“Cooking requires confident guesswork and improvisation– experimentation and substitution, dealing with failure and uncertainty in a creative way”— Paul Theroux
I think Giada de Laurentiis has done for Italian cooking what Julia Child did for French cuisine – she brought it right into our homes in ways we can understand and replicate. I lived in Italy from the time I was 9 until I was 16, returned for a semester my sophomore year with the University of Dallas, and have returned many times since. The freshness of the food and the quality of the flavors is always noticeable from the simplest to the most complex dishes. Plus, the restaurants are truly out of this world.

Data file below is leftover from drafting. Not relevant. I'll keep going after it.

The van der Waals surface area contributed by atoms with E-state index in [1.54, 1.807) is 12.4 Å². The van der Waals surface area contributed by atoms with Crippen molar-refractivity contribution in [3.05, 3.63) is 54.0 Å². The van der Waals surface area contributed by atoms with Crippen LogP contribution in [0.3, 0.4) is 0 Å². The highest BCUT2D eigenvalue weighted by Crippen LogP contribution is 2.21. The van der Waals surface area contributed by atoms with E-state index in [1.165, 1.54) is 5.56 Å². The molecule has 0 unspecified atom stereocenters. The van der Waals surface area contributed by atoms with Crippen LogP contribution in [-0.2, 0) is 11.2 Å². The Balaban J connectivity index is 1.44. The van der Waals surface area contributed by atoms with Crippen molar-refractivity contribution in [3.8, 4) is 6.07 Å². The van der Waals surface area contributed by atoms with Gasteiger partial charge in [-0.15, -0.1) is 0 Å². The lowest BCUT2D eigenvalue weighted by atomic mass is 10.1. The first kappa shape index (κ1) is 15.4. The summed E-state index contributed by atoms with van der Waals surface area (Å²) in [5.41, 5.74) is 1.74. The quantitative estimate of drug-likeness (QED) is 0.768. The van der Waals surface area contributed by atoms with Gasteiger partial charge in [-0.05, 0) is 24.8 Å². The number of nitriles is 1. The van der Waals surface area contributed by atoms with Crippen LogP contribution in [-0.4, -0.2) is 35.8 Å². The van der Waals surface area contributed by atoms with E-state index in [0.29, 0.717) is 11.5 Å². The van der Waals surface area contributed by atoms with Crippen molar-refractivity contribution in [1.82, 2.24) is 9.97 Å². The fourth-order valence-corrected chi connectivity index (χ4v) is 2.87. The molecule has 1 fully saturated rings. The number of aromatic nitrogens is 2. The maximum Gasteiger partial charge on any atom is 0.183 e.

Pasta is a particular favorite comfort food. Although I modified Giada’a basic recipe for “Simple Bolognese,” (Everyday Italian, pg 64), I wanted to acknowledge her. I have always been a huge fan of Italian dishes and pasta has always been one of my favourites. I was speaking to my best friend about Italian food just the other day, and she told me that the best pasta she has ever eaten was served to her in La Piazza Verden on a trip to Germany. This just goes to show that one of the best things about food is that everyone has a story to tell about their favourite dishes.